As with nuclear weapons, the deployment of drones as weapons must not be permitted to lower the threshold of war. It therefore requires an ethical view of the fact that individuals, not nations, are targeted.
Whether the reconnaissance drone “Eurofalke” will ever deliver images to the German army is written in the stars. But its fate does not mean that Germany is foregoing military drones. Thomas de Maizière has spoken out in favor of the acquisition of such armed, flying robots, for the same reason as Barack Obama. Drones are not to be evaluated differently from bombers, but if anything have an ethical advantage because one’s own soldiers are not endangered.
The defense minister rules out targeted German kill missions. There will be remote-controlled machines with the German military drones. The question is only whether this will occur before the ethical dimension of such missions is resolved.
Combat drones are considered the ideal long-range weapon in a war with opponents who do not abide by international law of war. Sending drones means protecting one’s own soldiers from a merciless enemy. This was the main reason for the enormous rise of these sorties against al-Qaida under Barack Obama.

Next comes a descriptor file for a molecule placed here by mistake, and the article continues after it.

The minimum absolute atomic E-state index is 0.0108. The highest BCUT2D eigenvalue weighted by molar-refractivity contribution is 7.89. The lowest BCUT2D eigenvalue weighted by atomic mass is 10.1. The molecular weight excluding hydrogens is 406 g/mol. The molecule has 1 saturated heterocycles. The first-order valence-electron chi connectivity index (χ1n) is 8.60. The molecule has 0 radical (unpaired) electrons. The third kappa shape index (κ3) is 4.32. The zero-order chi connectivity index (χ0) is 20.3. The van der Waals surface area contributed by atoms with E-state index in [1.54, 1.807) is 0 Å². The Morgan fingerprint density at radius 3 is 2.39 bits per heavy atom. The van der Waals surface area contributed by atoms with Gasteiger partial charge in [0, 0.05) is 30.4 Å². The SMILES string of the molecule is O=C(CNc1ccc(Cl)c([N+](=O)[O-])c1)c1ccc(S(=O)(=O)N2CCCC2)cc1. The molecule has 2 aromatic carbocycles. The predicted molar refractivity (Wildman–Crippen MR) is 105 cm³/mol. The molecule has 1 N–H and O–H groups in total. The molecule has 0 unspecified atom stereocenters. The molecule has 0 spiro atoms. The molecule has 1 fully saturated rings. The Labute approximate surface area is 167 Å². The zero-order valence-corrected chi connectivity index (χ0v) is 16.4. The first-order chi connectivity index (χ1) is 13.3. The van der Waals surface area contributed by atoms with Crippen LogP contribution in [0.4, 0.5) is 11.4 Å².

Automation of War
The automation of war looked like the fulfillment of a duty to protect one’s own military. The White House readily uses that to sketch out a new legal definition of war: Drone flights over Libya were no longer brought before Congress for approval. American lives, it was said, were not placed in danger. Therefore, such ventures were not a military intervention subject to approval.
Critics of the drone technology have feared from the beginning that the automatable war is identical to an off-handedly provoked war. The case of Libya seems to confirm that. Yet the same fears already existed with the use of the atom bomb. Then, too, it seemed as if the ultimate hands-off weapon had been invented, whose controllers would sit in safe bunkers far from the battlefield.
Proponents weighed the safety of hundreds of thousands of U.S. soldiers against the deployment of the bomb in Japan and focused on the effectiveness of the bomb. Critics saw the potential and the low threshold for deployment and believed that trigger-happiness would now become a genuine risk.
It turned out differently and will turn out differently with drones also. With nuclear weapons, two conditions were of course in its favor. First, enough countries would soon possess this technology to nullify the short-term U.S. feeling of superiority again.
Second, the decision-makers early on faced the moral questions that had surfaced with the new weapon. The view of the bomb as an inter-continental artillery gave way to the view of it as a complex, political-philosophical problem. The same is necessary with combat drones in order to prevent the threshold for war from sinking.
The first requirement for a sober, ethical view already exists. The U.S. no longer has a monopoly on combat drones. Washington does have the best guidance system for such weapons, but countries like Russia or China will find the connection.